That said, I have 1/2" acrylic on my companionway hatch - it's at least ten years old and not quite "clear". If it breaks, I'll replace it with acrylic as I don't trust glass that big to be vertical without protection. Plus I have teak slats screwed to it so as to stay on my feet while furling; a bit impossible to screw into glass.

Fair leads,
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Old 25-06-2008, 20:54   #23
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Thanks Alan,

My windows will be approximately the same size as yours. That helps in deciding how thick they will be. The equivalent of 100mm thick glass gives a good feeling for the strength.

Mike
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Old 26-06-2008, 04:30   #24
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Quote:
Originally Posted by Alan Wheeler View Post
I assume they are 10mm. The glass guy said they are equal to 10x the thickness in ordinary glass. I think they would be about 500x600mm.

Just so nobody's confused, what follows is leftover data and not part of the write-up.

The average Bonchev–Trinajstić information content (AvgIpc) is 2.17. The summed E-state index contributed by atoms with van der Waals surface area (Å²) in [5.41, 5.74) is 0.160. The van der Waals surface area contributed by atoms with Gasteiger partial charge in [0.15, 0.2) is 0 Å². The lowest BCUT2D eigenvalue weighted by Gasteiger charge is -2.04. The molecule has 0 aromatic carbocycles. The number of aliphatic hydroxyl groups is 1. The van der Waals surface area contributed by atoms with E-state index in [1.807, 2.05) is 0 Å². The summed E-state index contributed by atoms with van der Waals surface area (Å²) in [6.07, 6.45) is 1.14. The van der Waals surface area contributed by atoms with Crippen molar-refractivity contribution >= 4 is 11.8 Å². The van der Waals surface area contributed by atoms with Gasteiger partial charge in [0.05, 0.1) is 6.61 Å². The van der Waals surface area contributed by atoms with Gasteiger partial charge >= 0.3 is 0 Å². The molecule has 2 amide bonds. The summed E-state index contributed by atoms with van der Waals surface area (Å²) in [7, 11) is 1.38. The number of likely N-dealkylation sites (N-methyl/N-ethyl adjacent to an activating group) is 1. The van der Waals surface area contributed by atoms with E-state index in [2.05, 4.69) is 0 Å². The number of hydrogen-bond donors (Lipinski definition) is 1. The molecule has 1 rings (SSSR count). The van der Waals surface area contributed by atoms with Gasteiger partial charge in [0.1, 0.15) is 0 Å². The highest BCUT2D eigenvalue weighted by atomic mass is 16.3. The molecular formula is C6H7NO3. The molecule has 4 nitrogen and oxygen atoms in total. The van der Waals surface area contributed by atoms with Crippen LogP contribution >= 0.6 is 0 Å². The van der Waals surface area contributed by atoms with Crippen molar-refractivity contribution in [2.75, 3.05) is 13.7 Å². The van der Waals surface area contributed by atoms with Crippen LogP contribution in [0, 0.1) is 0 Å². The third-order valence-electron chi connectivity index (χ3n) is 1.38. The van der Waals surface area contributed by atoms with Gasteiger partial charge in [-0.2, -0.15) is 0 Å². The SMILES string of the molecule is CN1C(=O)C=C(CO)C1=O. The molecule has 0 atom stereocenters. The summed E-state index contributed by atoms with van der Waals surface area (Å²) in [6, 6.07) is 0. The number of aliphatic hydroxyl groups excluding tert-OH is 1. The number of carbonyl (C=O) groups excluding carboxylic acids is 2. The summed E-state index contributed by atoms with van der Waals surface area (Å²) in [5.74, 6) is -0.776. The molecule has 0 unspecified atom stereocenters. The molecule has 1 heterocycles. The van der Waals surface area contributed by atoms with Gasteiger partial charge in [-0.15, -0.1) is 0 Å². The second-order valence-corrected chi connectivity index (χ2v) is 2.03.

Toughened or Tempered glass is stronger and has much greater impact resistance than normal “Annealed” glass. As a generalization, toughened glass is mechanically about five times stronger than non-toughened glass of the same thickness. Since strength is measured in various ways, no one absolute figure can be given.

It is often quoted as being from two up to ten times as strong* as annealed glass, depending on the manufacturing process and how this extra strength is measured.

Tempered glass actually has a softer surface than annealed glass and is slightly more susceptible to scratching.

* ie: From the National Research Council of Canada: